Order discharged.


moved that the Bill be referred to a Select Committee.


said, he presumed that the fact of the Bill being sent to a Select Committee would not deprive him of the opportunity of bringing forward at a future stage the proposition of which he had given Notice, and to which his noble Friend the Chairman of Committees had just referred. In reply to the criticism of his noble Friend, he wished to observe that he did not think that the question of the number of legal officials that ought to be introduced into their Lordships' House affected the essence of his proposition; nor did he think the other matter—the Royal Prerogative—touched the principle. He had no wish to interfere with the Royal Prerogative, and a clause might be introduced providing that the fiat of Her Majesty should be necessary.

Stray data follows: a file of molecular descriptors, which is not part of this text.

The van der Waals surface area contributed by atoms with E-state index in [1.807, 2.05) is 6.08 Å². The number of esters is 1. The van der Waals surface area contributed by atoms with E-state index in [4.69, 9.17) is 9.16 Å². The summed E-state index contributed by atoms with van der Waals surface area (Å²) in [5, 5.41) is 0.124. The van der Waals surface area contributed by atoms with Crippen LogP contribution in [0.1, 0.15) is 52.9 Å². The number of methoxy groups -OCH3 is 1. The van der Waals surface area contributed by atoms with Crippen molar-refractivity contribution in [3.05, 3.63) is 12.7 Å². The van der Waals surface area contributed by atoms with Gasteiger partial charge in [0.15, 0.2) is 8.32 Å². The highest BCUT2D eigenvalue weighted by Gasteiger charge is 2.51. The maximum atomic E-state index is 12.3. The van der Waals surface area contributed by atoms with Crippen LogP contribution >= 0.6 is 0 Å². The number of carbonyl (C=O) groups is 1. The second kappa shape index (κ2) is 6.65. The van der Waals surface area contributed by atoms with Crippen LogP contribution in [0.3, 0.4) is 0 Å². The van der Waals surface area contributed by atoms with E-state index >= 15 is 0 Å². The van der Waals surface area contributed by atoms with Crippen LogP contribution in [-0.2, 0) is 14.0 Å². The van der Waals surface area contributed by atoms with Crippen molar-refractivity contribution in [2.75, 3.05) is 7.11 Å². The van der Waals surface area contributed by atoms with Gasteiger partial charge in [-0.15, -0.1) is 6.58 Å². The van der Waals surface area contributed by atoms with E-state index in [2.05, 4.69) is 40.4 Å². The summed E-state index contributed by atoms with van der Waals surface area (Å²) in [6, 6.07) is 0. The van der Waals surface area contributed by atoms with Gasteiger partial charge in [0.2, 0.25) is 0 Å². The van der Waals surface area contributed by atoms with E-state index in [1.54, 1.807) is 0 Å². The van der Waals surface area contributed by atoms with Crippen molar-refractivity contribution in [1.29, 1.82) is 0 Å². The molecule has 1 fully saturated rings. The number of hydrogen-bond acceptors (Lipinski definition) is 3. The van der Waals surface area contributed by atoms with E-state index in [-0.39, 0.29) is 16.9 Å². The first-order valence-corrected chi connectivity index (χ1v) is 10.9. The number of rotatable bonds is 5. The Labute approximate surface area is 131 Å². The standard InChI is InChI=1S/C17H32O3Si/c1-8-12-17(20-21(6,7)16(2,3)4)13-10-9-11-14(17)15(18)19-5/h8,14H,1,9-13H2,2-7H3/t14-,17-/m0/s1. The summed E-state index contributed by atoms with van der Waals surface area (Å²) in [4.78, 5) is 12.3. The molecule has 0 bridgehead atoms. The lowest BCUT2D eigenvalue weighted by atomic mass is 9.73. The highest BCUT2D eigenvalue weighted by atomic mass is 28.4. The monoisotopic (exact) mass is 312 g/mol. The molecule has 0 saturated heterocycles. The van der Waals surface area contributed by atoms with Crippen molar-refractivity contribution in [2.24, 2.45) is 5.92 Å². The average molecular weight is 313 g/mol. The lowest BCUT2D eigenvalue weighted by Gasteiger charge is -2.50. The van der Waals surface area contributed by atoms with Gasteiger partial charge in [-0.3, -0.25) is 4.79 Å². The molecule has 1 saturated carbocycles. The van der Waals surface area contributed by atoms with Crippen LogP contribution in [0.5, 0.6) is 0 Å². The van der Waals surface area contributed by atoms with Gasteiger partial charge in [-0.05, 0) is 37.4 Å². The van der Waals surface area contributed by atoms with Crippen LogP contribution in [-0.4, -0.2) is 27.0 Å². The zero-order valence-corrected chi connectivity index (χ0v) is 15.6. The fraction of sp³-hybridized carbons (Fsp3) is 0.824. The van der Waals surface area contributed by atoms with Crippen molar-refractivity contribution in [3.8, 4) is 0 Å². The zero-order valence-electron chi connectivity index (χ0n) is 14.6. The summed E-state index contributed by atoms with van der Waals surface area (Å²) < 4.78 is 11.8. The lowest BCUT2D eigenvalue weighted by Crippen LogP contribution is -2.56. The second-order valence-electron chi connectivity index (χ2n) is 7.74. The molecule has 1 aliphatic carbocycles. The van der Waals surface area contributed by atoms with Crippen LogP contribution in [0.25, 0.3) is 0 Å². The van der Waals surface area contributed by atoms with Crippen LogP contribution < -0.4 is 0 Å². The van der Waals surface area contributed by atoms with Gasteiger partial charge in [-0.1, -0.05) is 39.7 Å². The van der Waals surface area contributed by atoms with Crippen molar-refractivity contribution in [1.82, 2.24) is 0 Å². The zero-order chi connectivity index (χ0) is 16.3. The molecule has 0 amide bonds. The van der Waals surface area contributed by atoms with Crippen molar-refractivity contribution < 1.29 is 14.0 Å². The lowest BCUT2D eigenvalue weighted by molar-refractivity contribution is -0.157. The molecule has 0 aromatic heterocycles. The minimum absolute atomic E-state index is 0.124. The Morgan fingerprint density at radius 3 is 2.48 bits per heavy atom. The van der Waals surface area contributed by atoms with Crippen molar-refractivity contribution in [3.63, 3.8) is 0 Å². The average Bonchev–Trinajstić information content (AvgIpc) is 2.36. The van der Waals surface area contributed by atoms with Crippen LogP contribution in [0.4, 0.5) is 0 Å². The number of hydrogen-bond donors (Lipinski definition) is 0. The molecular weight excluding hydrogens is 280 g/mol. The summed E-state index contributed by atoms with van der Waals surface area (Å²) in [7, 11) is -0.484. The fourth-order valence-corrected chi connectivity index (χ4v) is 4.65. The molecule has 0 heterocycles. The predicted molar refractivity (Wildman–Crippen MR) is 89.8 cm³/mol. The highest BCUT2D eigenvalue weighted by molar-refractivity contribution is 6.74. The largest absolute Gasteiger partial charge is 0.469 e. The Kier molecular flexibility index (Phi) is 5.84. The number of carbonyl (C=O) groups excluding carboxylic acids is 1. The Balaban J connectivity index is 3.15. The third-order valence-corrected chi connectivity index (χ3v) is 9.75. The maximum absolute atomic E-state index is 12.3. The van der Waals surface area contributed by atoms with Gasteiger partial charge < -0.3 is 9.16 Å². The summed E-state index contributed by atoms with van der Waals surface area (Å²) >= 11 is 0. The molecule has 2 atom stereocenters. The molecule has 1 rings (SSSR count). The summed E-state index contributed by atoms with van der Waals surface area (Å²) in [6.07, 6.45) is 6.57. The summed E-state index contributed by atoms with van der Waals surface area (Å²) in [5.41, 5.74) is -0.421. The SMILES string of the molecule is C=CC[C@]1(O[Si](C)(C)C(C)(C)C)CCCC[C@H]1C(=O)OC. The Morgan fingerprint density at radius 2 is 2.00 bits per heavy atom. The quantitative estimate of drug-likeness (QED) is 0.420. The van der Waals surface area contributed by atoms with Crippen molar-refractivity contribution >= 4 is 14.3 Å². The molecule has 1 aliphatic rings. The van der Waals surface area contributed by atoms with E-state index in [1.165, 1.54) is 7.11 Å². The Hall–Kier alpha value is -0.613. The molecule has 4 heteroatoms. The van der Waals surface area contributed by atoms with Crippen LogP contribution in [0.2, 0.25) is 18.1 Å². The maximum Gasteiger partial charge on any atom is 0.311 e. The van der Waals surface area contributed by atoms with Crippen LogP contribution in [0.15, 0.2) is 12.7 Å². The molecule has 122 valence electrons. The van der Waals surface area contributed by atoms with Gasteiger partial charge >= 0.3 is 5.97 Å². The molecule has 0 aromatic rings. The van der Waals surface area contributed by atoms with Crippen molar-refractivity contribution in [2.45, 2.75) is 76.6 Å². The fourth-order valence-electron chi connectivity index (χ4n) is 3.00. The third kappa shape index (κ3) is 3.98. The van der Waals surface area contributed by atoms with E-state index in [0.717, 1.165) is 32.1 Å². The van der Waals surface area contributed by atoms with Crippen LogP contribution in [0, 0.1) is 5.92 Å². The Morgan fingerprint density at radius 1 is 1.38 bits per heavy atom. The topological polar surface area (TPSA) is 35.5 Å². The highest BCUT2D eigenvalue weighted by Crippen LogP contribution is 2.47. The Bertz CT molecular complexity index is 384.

Motion agreed to; Bill referred to a Select Committee.

And, on Friday, April 3, the Lords following were named of the Committee.

L. Abp. Canterbury. L. Redesdale.
Ld. Chancellor. L. Chelmsford.
Ld. President. L. Lyveden.
Ld. Privy Seal. L. Westbury.
D. Bedford. L. Romilly.
M. Salisbury. L. Penrhyn.
E. Derby. L. Colonsay.
E. Grey. L. Cairns.
E. Morley. L. Hatherley.
V. Eversley. L. Blachford.
L. Clinton.

House adjourned at Six o'clock, to Thursday next, Two o'clock.